After deaths, Trump set to ban vape flavours
Is vaping good for society? While the US reacts to a recent spate of deaths, Britain is adamant that vaping saves lives and helps wean people off the far more dangerous addiction to tobacco.
Scoop! So claimed the news based on a leak from the White House this weekend.
The Trump administration plans to finalise a ban on almost all flavoured vaping products in the next few days, with exemptions only for tobacco and menthol flavours.
What’s going on?
In a nutshell, Donald Trump is following up on alarm sparked this summer after six Americans reportedly died from vaping-related illnesses.
He said at the time that vaping was a “new problem”, especially for children, and confirmed he was looking at a plan to take all non-tobacco flavours off the market.
He is known to be under pressure from his wife Melania and her fears for their 13-year-old son Barron.
The US Food and Drug Administration currently estimates six deaths and 450 reported cases of lung illness tied to vaping across 33 states.
And American experts are now warning that people should completely avoid all e-cigarettes until the cause of the deaths and illnesses is clear.
But the background science is increasingly confused and the debate over the response — to ban or not to ban — increasingly bitter.
In Europe, there is no outbreak of the vaping sickness sweeping the USA.
“We have not seen anything like what we’ve seen in the US recently in Europe, to my knowledge as a scientist, and I’m pretty aware of the field,” said Constantine Vardavas, the European Respiratory Society’s scientific relations director with the EU.
Is this merely down to a lack of data?
EU and national agencies monitoring the US situation admit they aren’t always able to say who’s keeping track. An EU-wide reporting system on the health effects of vaping is still in the works, and a broad analysis of e-cigarette safety is only due in around 12 months from now.
But it’s not just about data.
The UK, in particular, is opposed to the impending US ban. The British Government has embraced e-cigarettes as a way to wean people off tobacco. UK officials say that the worst thing people could do is go back to regular cigarettes.
“You’re terrifying people who are benefiting from vaping by not smoking,” says Clive Bates, a former chief of the UK charity Action on Smoking and Health. The US is creating “one of the darkest episodes in American public health [...]. They have lost all their moorings with evidence and good practice,” he adds.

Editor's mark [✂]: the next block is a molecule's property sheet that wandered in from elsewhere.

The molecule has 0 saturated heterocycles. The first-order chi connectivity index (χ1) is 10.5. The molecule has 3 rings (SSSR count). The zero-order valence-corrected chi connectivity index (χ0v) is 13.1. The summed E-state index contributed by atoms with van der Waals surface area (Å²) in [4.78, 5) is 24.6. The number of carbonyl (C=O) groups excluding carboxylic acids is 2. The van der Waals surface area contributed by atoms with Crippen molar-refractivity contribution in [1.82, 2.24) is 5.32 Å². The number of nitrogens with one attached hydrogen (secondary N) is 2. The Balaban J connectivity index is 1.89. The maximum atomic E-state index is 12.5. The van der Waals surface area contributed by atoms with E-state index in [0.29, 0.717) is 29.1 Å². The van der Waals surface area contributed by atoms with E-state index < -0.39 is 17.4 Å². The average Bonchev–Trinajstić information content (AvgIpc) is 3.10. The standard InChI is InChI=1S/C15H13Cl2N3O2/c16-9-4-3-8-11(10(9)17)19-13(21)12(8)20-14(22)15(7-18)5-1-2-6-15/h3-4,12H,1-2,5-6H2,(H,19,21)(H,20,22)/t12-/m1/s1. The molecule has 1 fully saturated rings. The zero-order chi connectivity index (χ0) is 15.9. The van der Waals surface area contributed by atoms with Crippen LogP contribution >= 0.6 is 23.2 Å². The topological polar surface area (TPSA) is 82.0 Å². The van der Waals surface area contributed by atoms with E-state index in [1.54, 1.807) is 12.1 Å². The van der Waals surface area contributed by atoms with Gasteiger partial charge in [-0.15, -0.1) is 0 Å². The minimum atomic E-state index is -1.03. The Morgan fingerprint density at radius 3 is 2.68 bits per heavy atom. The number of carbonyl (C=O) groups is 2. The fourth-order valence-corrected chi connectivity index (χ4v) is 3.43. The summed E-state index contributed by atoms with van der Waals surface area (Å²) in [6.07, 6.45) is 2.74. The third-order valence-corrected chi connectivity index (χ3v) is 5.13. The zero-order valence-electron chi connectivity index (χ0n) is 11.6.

And Martin Dockrell, head of tobacco control at Public Health England, is quick to offer reassurance. “What little we know of recent reports from the US is that the devices used appear to be linked to home brews of illicit drugs and not legitimate vaping products,” he says. “Unlike the UK, which has strict regulation [...] on e-cigarette safety, the US has no regulation.”
So, the bigger question remains: is vaping good for society?
Smoke and mirrors
Yes, say some. There is no question that vaping is less harmful to health than smoking cigarettes. Many of the people who are developing illnesses are using vaping cartridges that are either contaminated or filled with an illegal substance. We just need to stick to trusted brands.
No, say others. Far more research is still needed. Just listen to the respected American Cancer Society, for example. It says, “E-cigarettes are still fairly new, and more research is needed over a longer period of time to know what the long-term effects may be.”
- Is vaping attractive or cool?
- Should governments ban everything which isn’t good for us?
- Using the Expert Links, research how vaping works. Draw a diagram that explains the key processes and the effects on the body.
- Design a poster encouraging people to quit smoking. Do you mention vaping or not?
Some People Say...
“Smoking is the perfect way to commit suicide without actually dying.”Damian Hirst, British artist
What do you think?
Q & A
- What do we know?
- Vaping only really began in 2004 in China and didn’t come to the US and Europe until 2006, so it is only about 15 years old. The history of smoking tobacco dates back to as early as 5000 BC in the Americas, in shamanistic rituals. It has been studied by the scientific community for around 100 years, and been related to lung cancer for 70 years.
- What do we not know?
- Whether vaping leads to smoking. Martin Dockrell, of Public Health England, told the BBC there is “no evidence that flavours are leading kids who don’t smoke into vaping, but there is evidence that they are part of what helps smokers to switch”.
- Tobacco and menthol
- These are the two flavours that might escape a ban since they are not found to be as attractive to children
- US Food and Drug Administration
- The FDA is responsible for protecting US public health by assuring the safety, efficacy, and security of human and veterinary drugs, biological products, medical devices, the food supply, cosmetics, and products that emit radiation.
- European Respiratory Society
- A world leading medical organisation working to promote lung health and combat lung diseases.
- Action on Smoking and Health
- A major British public health charity that works to eliminate the harm caused by tobacco.
- Public Health England
- Part of the UK’s department of health, Public Health England exists to protect and improve the nation’s health and wellbeing, and reduce health inequalities.
- American Cancer Society
- A US nationwide, voluntary health organisation dedicated to eliminating cancer.